What does J.J. Watt’s free agent market look like?

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1. J.J. WATT. Watt asked Houston ownership for his release, and received it. I doubt it was that simple, honestly. New GM Nick Caserio, who has no relationship to speak of with Watt, very likely wanted to put him on the market to see if he could get a third, fourth or fifth-round pick for him. In the Belichick world, emotion doesn’t win football games, but a mid-round draft pick might. Anyway, the Texans, even if it took some coaxing from Watt (who didn’t sound very lovey-dovey toward the franchise in his goodbye video on Twitter), did the right thing on Friday, letting him go five weeks before free-agency begins, so Watt can choose his next team.

Watt is the most celebrated player in the future of the franchise, with three Defensive Player of the Year awards, and he also spearheaded the raising of $41.6 million in 2017 and ’18 to help Houston-area causes after Hurricane Harvey. That money helped rebuild 1,183 homes in the Houston area, funded 971 after-school programs, distributed 240 million meals to the needy, provided mental health care for 8,900 locals, and procured 337,000 prescriptions for low-income patients. This is not the guy you dangle for the 133rd pick in the draft. This is the guy you stick out your right hand, shake his hand, and say, “Thank you, J.J., for everything. This franchise and this city can never repay you for the player and humanitarian you’ve been.”

3. THE WATT MARKET. I asked eight people, off the record, in NFL front offices what Watt would be worth, if the Texans had tried to trade him. I started the foraging mission thinking Watt would fetch a third-rounder in return, because of his age, his 2021 salary ($17.5 million), and his injury history. Turns out my thought was too rich. The salary is a factor, in these cap-strapped times, though most people think the signing would come with a contract extension lowering the 2021 cap number to a pittance. But no one’s sure how much they’ll get in a football sense from a player who, since turning 30, has missed eight games in two years and has nine sacks in the other 24 games. The best intel I can project, now that a signing team would have to give no draft-choice compensation: Watt’s likely to try to sign with a strong contender that could pay him his going rate over, say, the next two years. But that could change if a team he really likes needs to be financially flexible. Watch this video from my chat with him in Green Bay 18 months ago, and tell me he wouldn’t want to play for the Packers.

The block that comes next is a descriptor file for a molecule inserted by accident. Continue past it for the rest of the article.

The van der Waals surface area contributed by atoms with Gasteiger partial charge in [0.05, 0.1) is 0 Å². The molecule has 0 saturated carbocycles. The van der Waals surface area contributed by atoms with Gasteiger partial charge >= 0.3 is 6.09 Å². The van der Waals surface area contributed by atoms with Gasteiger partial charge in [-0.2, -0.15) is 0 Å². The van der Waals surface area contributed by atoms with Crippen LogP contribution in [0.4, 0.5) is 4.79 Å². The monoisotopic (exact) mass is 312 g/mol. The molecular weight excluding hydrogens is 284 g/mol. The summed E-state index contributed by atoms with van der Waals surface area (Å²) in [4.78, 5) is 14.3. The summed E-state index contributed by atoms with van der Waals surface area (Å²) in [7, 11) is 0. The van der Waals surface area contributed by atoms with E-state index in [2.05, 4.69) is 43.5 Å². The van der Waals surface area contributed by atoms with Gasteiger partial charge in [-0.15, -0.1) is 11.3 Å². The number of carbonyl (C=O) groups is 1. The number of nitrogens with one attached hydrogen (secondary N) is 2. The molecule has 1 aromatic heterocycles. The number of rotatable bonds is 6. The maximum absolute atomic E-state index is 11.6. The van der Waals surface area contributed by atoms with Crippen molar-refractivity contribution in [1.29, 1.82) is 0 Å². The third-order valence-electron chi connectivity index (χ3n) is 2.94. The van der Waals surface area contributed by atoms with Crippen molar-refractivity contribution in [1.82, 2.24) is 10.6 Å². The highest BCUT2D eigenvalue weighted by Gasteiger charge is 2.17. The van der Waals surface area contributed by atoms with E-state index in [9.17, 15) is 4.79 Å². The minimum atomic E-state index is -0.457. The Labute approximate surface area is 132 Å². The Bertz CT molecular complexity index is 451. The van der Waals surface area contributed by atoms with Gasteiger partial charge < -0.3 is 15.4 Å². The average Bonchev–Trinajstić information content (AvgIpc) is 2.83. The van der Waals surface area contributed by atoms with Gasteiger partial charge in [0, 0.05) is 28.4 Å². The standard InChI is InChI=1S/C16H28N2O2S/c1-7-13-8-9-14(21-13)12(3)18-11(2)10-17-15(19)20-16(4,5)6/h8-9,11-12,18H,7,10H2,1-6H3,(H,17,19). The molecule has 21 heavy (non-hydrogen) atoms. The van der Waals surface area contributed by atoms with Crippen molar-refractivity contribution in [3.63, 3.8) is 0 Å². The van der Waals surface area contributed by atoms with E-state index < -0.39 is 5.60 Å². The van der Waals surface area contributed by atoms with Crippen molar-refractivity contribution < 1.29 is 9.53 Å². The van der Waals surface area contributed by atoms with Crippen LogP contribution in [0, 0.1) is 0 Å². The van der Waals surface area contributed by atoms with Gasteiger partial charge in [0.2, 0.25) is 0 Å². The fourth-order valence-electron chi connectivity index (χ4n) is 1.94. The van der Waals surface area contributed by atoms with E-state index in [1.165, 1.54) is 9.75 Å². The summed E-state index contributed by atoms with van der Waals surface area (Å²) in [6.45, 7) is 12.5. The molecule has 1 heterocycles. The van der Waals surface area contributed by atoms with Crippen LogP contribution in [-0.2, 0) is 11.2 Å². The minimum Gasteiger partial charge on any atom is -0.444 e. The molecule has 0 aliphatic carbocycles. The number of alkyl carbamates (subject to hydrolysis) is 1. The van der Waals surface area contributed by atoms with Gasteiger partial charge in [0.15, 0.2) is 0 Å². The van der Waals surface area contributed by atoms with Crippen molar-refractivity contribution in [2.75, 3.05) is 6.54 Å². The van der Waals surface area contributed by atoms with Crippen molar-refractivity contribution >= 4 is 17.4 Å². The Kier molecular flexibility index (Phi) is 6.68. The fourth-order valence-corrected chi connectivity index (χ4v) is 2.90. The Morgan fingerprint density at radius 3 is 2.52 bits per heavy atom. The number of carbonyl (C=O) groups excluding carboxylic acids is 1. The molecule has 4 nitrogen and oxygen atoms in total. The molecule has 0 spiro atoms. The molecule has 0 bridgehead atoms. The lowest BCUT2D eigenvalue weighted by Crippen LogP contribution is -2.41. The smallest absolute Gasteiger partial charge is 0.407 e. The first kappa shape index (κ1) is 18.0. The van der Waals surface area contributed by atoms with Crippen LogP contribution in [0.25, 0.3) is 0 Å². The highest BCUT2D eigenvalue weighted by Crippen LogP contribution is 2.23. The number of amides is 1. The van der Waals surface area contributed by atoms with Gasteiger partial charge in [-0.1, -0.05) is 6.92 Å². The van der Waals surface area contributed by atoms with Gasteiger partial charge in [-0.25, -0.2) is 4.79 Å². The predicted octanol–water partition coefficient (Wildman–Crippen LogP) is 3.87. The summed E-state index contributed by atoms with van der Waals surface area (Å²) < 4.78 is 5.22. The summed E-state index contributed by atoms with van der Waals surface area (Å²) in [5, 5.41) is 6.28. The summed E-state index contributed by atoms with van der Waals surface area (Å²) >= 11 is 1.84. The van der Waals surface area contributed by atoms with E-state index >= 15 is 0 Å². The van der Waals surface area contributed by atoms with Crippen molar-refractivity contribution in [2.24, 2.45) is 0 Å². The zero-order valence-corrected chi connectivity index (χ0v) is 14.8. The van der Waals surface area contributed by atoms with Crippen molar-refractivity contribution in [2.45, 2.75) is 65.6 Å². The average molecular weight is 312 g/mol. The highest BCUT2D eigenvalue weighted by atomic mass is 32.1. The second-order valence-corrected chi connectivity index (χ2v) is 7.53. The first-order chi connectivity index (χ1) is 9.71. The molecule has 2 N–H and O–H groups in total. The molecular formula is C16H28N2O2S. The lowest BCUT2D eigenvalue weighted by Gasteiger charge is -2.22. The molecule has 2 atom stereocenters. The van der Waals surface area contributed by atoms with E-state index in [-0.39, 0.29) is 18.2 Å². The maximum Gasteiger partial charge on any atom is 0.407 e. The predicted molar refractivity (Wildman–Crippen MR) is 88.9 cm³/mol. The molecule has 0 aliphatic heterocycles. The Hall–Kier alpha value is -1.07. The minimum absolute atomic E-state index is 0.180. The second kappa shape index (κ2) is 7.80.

If I had to guess the teams that would be most interested, I’d say Buffalo, Cleveland, Kansas City, Tennessee, Indianapolis and Green Bay. This move would not really be in Packer tradition, though they did sign Charles Woodson at 30 and he had seven good years there. We’ll see.

Read more from Peter King’s Football Morning in America column here.